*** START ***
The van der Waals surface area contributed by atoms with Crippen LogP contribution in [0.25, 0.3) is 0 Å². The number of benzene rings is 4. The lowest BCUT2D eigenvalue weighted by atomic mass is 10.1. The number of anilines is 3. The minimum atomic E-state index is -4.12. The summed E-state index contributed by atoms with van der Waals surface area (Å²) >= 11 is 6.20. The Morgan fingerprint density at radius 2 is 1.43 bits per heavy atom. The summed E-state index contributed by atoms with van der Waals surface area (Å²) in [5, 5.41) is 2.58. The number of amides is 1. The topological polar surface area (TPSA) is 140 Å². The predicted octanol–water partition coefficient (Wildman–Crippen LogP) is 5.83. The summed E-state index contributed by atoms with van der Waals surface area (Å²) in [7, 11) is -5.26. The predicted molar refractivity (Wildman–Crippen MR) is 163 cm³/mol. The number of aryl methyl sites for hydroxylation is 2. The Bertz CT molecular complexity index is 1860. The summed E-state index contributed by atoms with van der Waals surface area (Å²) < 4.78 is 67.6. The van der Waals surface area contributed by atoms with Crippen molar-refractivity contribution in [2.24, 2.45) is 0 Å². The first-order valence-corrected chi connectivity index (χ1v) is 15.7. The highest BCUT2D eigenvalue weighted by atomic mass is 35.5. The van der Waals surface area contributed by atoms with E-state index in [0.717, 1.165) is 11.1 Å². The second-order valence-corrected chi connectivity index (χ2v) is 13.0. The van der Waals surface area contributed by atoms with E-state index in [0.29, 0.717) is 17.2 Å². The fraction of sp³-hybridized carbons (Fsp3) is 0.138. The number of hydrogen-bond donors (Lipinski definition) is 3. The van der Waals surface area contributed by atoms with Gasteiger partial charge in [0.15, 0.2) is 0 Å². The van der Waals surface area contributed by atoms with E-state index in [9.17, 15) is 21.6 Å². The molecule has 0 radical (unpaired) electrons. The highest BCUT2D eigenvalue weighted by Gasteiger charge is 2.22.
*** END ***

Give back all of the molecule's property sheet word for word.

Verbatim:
The van der Waals surface area contributed by atoms with Crippen LogP contribution in [0.25, 0.3) is 0 Å². The number of benzene rings is 4. The lowest BCUT2D eigenvalue weighted by atomic mass is 10.1. The number of anilines is 3. The minimum atomic E-state index is -4.12. The summed E-state index contributed by atoms with van der Waals surface area (Å²) >= 11 is 6.20. The Morgan fingerprint density at radius 2 is 1.43 bits per heavy atom. The summed E-state index contributed by atoms with van der Waals surface area (Å²) in [5, 5.41) is 2.58. The number of amides is 1. The topological polar surface area (TPSA) is 140 Å². The predicted octanol–water partition coefficient (Wildman–Crippen LogP) is 5.83. The summed E-state index contributed by atoms with van der Waals surface area (Å²) in [7, 11) is -5.26. The predicted molar refractivity (Wildman–Crippen MR) is 163 cm³/mol. The number of aryl methyl sites for hydroxylation is 2. The Bertz CT molecular complexity index is 1860. The summed E-state index contributed by atoms with van der Waals surface area (Å²) < 4.78 is 67.6. The van der Waals surface area contributed by atoms with Crippen molar-refractivity contribution in [2.24, 2.45) is 0 Å². The first-order valence-corrected chi connectivity index (χ1v) is 15.7. The highest BCUT2D eigenvalue weighted by atomic mass is 35.5. The van der Waals surface area contributed by atoms with E-state index in [0.717, 1.165) is 11.1 Å². The second-order valence-corrected chi connectivity index (χ2v) is 13.0. The van der Waals surface area contributed by atoms with E-state index in [0.29, 0.717) is 17.2 Å². The fraction of sp³-hybridized carbons (Fsp3) is 0.138. The number of hydrogen-bond donors (Lipinski definition) is 3. The van der Waals surface area contributed by atoms with Gasteiger partial charge in [0.15, 0.2) is 0 Å². The van der Waals surface area contributed by atoms with E-state index in [9.17, 15) is 21.6 Å². The molecule has 0 radical (unpaired) electrons. The highest BCUT2D eigenvalue weighted by Gasteiger charge is 2.22.